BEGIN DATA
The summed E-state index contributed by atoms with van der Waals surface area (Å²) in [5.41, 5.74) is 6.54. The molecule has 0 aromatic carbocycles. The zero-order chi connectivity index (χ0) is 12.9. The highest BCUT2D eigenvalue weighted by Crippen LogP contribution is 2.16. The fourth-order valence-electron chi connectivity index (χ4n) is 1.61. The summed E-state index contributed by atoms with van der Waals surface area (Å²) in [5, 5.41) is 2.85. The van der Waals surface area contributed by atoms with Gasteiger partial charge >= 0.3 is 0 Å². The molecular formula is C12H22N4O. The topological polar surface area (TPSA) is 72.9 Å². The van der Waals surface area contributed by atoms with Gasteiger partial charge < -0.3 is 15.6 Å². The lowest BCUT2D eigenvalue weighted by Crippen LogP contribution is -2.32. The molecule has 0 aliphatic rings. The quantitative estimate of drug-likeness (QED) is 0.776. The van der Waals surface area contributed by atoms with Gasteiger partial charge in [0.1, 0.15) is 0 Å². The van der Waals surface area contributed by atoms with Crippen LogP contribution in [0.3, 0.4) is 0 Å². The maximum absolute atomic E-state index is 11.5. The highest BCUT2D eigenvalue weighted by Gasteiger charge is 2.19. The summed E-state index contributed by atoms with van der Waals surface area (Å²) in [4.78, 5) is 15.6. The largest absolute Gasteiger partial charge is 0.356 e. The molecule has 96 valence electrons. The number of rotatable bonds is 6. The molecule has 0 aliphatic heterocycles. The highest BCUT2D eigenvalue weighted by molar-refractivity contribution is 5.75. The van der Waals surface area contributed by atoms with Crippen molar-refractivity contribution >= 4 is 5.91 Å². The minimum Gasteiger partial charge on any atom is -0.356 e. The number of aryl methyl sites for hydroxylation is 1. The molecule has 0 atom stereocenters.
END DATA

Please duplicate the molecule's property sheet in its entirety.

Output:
The summed E-state index contributed by atoms with van der Waals surface area (Å²) in [5.41, 5.74) is 6.54. The molecule has 0 aromatic carbocycles. The zero-order chi connectivity index (χ0) is 12.9. The highest BCUT2D eigenvalue weighted by Crippen LogP contribution is 2.16. The fourth-order valence-electron chi connectivity index (χ4n) is 1.61. The summed E-state index contributed by atoms with van der Waals surface area (Å²) in [5, 5.41) is 2.85. The van der Waals surface area contributed by atoms with Gasteiger partial charge >= 0.3 is 0 Å². The molecular formula is C12H22N4O. The topological polar surface area (TPSA) is 72.9 Å². The van der Waals surface area contributed by atoms with Gasteiger partial charge < -0.3 is 15.6 Å². The lowest BCUT2D eigenvalue weighted by Crippen LogP contribution is -2.32. The molecule has 0 aliphatic rings. The quantitative estimate of drug-likeness (QED) is 0.776. The van der Waals surface area contributed by atoms with Gasteiger partial charge in [0.1, 0.15) is 0 Å². The van der Waals surface area contributed by atoms with Crippen LogP contribution in [0.3, 0.4) is 0 Å². The maximum absolute atomic E-state index is 11.5. The highest BCUT2D eigenvalue weighted by Gasteiger charge is 2.19. The summed E-state index contributed by atoms with van der Waals surface area (Å²) in [4.78, 5) is 15.6. The largest absolute Gasteiger partial charge is 0.356 e. The molecule has 96 valence electrons. The number of rotatable bonds is 6. The molecule has 0 aliphatic heterocycles. The highest BCUT2D eigenvalue weighted by molar-refractivity contribution is 5.75. The van der Waals surface area contributed by atoms with Crippen molar-refractivity contribution >= 4 is 5.91 Å². The minimum Gasteiger partial charge on any atom is -0.356 e. The number of aryl methyl sites for hydroxylation is 1. The molecule has 0 atom stereocenters.